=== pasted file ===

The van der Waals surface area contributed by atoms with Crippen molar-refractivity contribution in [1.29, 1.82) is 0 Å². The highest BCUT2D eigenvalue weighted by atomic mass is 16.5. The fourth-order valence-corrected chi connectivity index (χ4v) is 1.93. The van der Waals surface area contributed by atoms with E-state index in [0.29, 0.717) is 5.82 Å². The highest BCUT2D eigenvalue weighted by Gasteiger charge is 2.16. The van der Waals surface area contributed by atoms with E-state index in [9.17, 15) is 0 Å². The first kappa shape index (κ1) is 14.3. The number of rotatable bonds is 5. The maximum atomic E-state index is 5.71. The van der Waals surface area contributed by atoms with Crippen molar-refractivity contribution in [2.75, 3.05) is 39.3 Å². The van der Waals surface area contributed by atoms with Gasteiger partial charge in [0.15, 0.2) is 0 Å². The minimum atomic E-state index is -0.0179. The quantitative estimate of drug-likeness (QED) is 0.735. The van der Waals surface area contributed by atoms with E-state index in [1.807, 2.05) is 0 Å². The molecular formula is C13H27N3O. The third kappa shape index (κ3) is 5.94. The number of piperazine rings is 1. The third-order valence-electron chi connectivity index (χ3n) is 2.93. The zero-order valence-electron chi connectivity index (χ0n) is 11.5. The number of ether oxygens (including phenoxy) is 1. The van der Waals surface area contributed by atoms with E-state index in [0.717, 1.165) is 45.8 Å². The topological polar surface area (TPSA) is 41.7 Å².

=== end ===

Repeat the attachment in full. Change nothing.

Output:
The van der Waals surface area contributed by atoms with Crippen molar-refractivity contribution in [1.29, 1.82) is 0 Å². The highest BCUT2D eigenvalue weighted by atomic mass is 16.5. The fourth-order valence-corrected chi connectivity index (χ4v) is 1.93. The van der Waals surface area contributed by atoms with E-state index in [0.29, 0.717) is 5.82 Å². The highest BCUT2D eigenvalue weighted by Gasteiger charge is 2.16. The van der Waals surface area contributed by atoms with E-state index in [9.17, 15) is 0 Å². The first kappa shape index (κ1) is 14.3. The number of rotatable bonds is 5. The maximum atomic E-state index is 5.71. The van der Waals surface area contributed by atoms with Crippen molar-refractivity contribution in [2.75, 3.05) is 39.3 Å². The van der Waals surface area contributed by atoms with Gasteiger partial charge in [0.15, 0.2) is 0 Å². The minimum atomic E-state index is -0.0179. The quantitative estimate of drug-likeness (QED) is 0.735. The van der Waals surface area contributed by atoms with E-state index in [1.807, 2.05) is 0 Å². The molecular formula is C13H27N3O. The third kappa shape index (κ3) is 5.94. The number of piperazine rings is 1. The third-order valence-electron chi connectivity index (χ3n) is 2.93. The zero-order valence-electron chi connectivity index (χ0n) is 11.5. The number of ether oxygens (including phenoxy) is 1. The van der Waals surface area contributed by atoms with E-state index in [0.717, 1.165) is 45.8 Å². The topological polar surface area (TPSA) is 41.7 Å².